New research has identified the most common injuries suffered by professional dancers and examined what can be done to assist in preventing injuries.
The Safe Dance Report IV: Investigating injuries in Australia’s professional dancers, is a collaboration between the University of Sydney and Ausdance National that surveyed 195 professional Australian dancers about their injury history and examines the Australian context and occurrence of injury in professional dancers and makes recommendations to support sustainable, healthy, and productive dancing careers.
Author and lead researcher Amy Jo Vassallo, a PhD candidate in the University of Sydney’s Faculty of Health Sciences said that while fatigue had increased as a contributing factor, the poor technique had decreased.
“The proportion of dancers reporting fatigue as a contributing factor to their injury has increased from 26 percent in 1990 and 33 percent in 1999 to 48 percent in 2017.
“However, compared with previous Safe Dance survey results, fewer dancers reported poor technique or environment as a contributor to their injury. This demonstrates the benefits of education, policies, and interventions regarding safe dancing practice for dancers and teachers at all stages of a dance career, including early teaching and pre-professional training,” she said
“The consequences of these injuries can be quite substantial and include missed performance opportunities and income, ongoing pain and disability, and expensive treatment including surgery. Serious injuries can even lead to early retirement from dance careers and lifelong pain and dysfunction.”
The research also found that 97 percent of respondents had experienced at least one significant injury in their dance career, compared with 89 percent in 1999. 73 percent of dancers reported experiencing a dance-related injury in the past 12 months.
The most common site of injury was the ankle (26 percent), followed by the knee (11 percent) and hip (10 percent).
The most common injury type was a strain (25 percent), followed by chronic inflammation (19 percent) and a sprain (18 percent).
There was one accidental or traumatic injury for every two overuse or gradual injuries. The most common responses regarding the self-reported contributor to injury were fatigue (48 percent), followed by new or difficult choreography (39 percent) and ignoring early warning signs (31 percent).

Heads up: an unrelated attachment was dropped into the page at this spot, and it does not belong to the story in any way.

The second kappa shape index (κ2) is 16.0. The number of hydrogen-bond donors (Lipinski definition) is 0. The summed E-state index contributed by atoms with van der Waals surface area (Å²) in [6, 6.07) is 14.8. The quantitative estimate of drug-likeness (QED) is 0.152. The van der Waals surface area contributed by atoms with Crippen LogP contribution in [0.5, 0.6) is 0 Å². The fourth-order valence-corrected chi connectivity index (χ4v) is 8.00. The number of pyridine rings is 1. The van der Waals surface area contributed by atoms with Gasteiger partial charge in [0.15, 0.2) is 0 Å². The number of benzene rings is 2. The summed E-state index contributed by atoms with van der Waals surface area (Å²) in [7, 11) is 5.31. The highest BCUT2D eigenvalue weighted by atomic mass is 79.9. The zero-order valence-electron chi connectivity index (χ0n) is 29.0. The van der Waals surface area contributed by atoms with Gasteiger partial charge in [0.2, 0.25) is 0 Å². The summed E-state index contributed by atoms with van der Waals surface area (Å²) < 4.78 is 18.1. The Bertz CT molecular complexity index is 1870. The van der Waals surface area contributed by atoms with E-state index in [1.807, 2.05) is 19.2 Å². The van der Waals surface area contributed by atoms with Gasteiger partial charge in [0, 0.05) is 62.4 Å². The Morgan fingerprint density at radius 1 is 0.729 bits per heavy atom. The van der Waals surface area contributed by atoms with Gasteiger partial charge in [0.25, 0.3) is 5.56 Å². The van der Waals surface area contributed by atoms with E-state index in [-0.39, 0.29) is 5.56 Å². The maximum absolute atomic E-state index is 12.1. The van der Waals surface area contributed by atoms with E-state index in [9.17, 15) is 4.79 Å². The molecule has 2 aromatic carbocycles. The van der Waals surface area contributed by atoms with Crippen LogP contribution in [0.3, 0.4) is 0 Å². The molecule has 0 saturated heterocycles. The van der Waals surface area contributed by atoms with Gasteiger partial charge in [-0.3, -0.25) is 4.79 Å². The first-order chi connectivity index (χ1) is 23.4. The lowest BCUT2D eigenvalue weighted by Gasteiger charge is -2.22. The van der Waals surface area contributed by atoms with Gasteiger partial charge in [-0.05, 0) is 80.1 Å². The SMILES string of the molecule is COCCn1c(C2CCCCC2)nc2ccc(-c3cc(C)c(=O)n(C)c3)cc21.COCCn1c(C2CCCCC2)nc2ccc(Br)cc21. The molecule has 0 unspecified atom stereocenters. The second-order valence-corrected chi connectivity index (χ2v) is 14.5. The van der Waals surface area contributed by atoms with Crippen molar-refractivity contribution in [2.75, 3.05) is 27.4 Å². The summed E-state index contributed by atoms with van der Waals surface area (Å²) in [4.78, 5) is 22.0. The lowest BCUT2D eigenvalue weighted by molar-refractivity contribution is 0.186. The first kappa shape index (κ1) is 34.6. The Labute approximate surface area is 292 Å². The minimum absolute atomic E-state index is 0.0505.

Despite 62 percent of respondents reporting belief that there is still the stigma associated with sustaining injuries as a professional dancer, 75 percent of dancers did say they would seek a professional opinion if they suspected an injury.
However, only 50 percent stated they would tell someone within their dance employment and 49 percent said they would also take their own preventative steps to manage their injury.
Despite seeing a clinician for treatment of their injury, 40 percent of dancers whose injury was currently unresolved were unsure if their injury would resolve in the foreseeable future. This indicates that many dancers need to be provided with improved and realistic expectations of their injury, capacity to dance during their injury and likely return to full dance ability.
Survey respondents’ employment as a dance performer was most commonly with a dance company (66 percent) or as an independent dance artist (38 percent).
Ms Vassallo said that strain injuries were likely the most common due to the repetitive nature of a range of professional dance styles. She said there are a number of different ways dancers and the industry can reduce the chances of injury.
“Dancers should look to get adequate rest, warm up and cool down, train and perform in an appropriate dance environments including light, ventilation and floors designed for dance, improve access to affordable and dance knowledgeable clinical care for all Australian dancers and reallocate resources within the performing arts to allow for greater job security which in turn allows independent dance artists the time to take breaks and rehabilitate their injuries.”
Ausdance National President, Professor Gene Moyle said the report continues an important lineage for the Australian dance community with this paper being the fourth in a series of Safe Dance research projects.
“Hearing the words “safe dance practice” being so much a part of our language and approach within the dance sector today is a testament to the impact and contribution of the collective Safe Dance reports within our industry,” she said.
Recommendations from the report outlined that access to dance-educated or dance-specialised healthcare services is essential; addressing the cultural aspects of injury reporting is critical; and that a better acknowledgment of the psychological and psychosocial aspects of injury is required.
(Source: University of Sydney)